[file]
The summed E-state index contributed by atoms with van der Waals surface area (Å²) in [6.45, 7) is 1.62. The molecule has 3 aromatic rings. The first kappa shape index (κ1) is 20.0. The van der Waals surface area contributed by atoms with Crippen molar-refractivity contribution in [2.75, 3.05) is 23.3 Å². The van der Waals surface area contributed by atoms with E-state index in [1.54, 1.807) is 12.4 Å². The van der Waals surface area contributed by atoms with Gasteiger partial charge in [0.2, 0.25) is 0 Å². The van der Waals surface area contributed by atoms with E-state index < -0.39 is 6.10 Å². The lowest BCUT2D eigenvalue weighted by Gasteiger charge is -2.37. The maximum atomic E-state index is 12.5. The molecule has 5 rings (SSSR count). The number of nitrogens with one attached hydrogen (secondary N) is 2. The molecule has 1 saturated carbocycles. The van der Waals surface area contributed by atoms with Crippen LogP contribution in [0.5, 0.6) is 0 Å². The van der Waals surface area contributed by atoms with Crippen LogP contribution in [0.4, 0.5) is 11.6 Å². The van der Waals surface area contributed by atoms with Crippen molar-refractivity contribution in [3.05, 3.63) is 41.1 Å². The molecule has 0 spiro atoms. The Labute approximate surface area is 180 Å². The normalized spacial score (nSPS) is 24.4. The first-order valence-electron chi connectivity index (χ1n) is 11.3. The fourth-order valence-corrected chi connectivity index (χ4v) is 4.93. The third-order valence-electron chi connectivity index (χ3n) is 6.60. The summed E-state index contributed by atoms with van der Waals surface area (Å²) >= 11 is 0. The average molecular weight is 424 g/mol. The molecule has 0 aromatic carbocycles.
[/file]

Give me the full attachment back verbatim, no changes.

The summed E-state index contributed by atoms with van der Waals surface area (Å²) in [6.45, 7) is 1.62. The molecule has 3 aromatic rings. The first kappa shape index (κ1) is 20.0. The van der Waals surface area contributed by atoms with Crippen molar-refractivity contribution in [2.75, 3.05) is 23.3 Å². The van der Waals surface area contributed by atoms with E-state index in [1.54, 1.807) is 12.4 Å². The van der Waals surface area contributed by atoms with Gasteiger partial charge in [0.2, 0.25) is 0 Å². The van der Waals surface area contributed by atoms with E-state index < -0.39 is 6.10 Å². The lowest BCUT2D eigenvalue weighted by Gasteiger charge is -2.37. The maximum atomic E-state index is 12.5. The molecule has 5 rings (SSSR count). The number of nitrogens with one attached hydrogen (secondary N) is 2. The molecule has 1 saturated carbocycles. The van der Waals surface area contributed by atoms with Crippen LogP contribution in [0.5, 0.6) is 0 Å². The van der Waals surface area contributed by atoms with Crippen LogP contribution in [0.4, 0.5) is 11.6 Å². The van der Waals surface area contributed by atoms with Crippen molar-refractivity contribution in [3.05, 3.63) is 41.1 Å². The molecule has 0 spiro atoms. The Labute approximate surface area is 180 Å². The normalized spacial score (nSPS) is 24.4. The first-order valence-electron chi connectivity index (χ1n) is 11.3. The fourth-order valence-corrected chi connectivity index (χ4v) is 4.93. The third-order valence-electron chi connectivity index (χ3n) is 6.60. The summed E-state index contributed by atoms with van der Waals surface area (Å²) >= 11 is 0. The average molecular weight is 424 g/mol. The molecule has 0 aromatic carbocycles.